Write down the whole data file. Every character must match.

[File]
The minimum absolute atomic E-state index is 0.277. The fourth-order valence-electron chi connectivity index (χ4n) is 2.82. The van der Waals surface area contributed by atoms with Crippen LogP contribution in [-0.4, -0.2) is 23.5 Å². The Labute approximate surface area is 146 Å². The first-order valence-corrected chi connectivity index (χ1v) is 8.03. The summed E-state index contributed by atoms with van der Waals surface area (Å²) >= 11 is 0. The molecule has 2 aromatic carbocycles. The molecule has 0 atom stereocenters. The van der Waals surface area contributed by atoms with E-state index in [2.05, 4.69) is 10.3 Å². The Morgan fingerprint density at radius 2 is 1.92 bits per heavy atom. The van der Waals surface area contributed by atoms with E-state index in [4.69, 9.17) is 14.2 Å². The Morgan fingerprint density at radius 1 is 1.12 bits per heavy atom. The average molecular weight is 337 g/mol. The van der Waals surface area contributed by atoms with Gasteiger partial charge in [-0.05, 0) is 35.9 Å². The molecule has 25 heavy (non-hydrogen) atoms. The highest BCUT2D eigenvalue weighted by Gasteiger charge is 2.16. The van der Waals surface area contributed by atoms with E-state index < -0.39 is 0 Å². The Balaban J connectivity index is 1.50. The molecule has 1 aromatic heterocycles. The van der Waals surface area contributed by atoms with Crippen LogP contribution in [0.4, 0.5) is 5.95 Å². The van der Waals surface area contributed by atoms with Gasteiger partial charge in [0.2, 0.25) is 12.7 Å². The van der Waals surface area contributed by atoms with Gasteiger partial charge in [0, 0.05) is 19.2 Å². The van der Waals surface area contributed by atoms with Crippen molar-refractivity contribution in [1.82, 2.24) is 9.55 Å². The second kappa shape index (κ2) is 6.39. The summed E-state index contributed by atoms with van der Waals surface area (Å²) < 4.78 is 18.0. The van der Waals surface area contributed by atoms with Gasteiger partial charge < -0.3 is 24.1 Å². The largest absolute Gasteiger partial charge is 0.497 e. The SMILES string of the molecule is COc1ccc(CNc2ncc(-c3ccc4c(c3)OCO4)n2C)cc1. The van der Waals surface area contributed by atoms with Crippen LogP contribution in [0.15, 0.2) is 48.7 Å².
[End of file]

The minimum absolute atomic E-state index is 0.277. The fourth-order valence-electron chi connectivity index (χ4n) is 2.82. The van der Waals surface area contributed by atoms with Crippen LogP contribution in [-0.4, -0.2) is 23.5 Å². The Labute approximate surface area is 146 Å². The first-order valence-corrected chi connectivity index (χ1v) is 8.03. The summed E-state index contributed by atoms with van der Waals surface area (Å²) >= 11 is 0. The molecule has 2 aromatic carbocycles. The molecule has 0 atom stereocenters. The van der Waals surface area contributed by atoms with E-state index in [2.05, 4.69) is 10.3 Å². The Morgan fingerprint density at radius 2 is 1.92 bits per heavy atom. The van der Waals surface area contributed by atoms with E-state index in [4.69, 9.17) is 14.2 Å². The Morgan fingerprint density at radius 1 is 1.12 bits per heavy atom. The average molecular weight is 337 g/mol. The van der Waals surface area contributed by atoms with Gasteiger partial charge in [-0.05, 0) is 35.9 Å². The molecule has 25 heavy (non-hydrogen) atoms. The highest BCUT2D eigenvalue weighted by Gasteiger charge is 2.16. The van der Waals surface area contributed by atoms with E-state index < -0.39 is 0 Å². The Balaban J connectivity index is 1.50. The molecule has 1 aromatic heterocycles. The van der Waals surface area contributed by atoms with Crippen LogP contribution in [0.4, 0.5) is 5.95 Å². The van der Waals surface area contributed by atoms with Gasteiger partial charge in [0.2, 0.25) is 12.7 Å². The van der Waals surface area contributed by atoms with Gasteiger partial charge in [0, 0.05) is 19.2 Å². The van der Waals surface area contributed by atoms with Crippen molar-refractivity contribution in [1.82, 2.24) is 9.55 Å². The second kappa shape index (κ2) is 6.39. The summed E-state index contributed by atoms with van der Waals surface area (Å²) < 4.78 is 18.0. The van der Waals surface area contributed by atoms with Gasteiger partial charge < -0.3 is 24.1 Å². The largest absolute Gasteiger partial charge is 0.497 e. The SMILES string of the molecule is COc1ccc(CNc2ncc(-c3ccc4c(c3)OCO4)n2C)cc1. The van der Waals surface area contributed by atoms with Crippen LogP contribution in [0.15, 0.2) is 48.7 Å².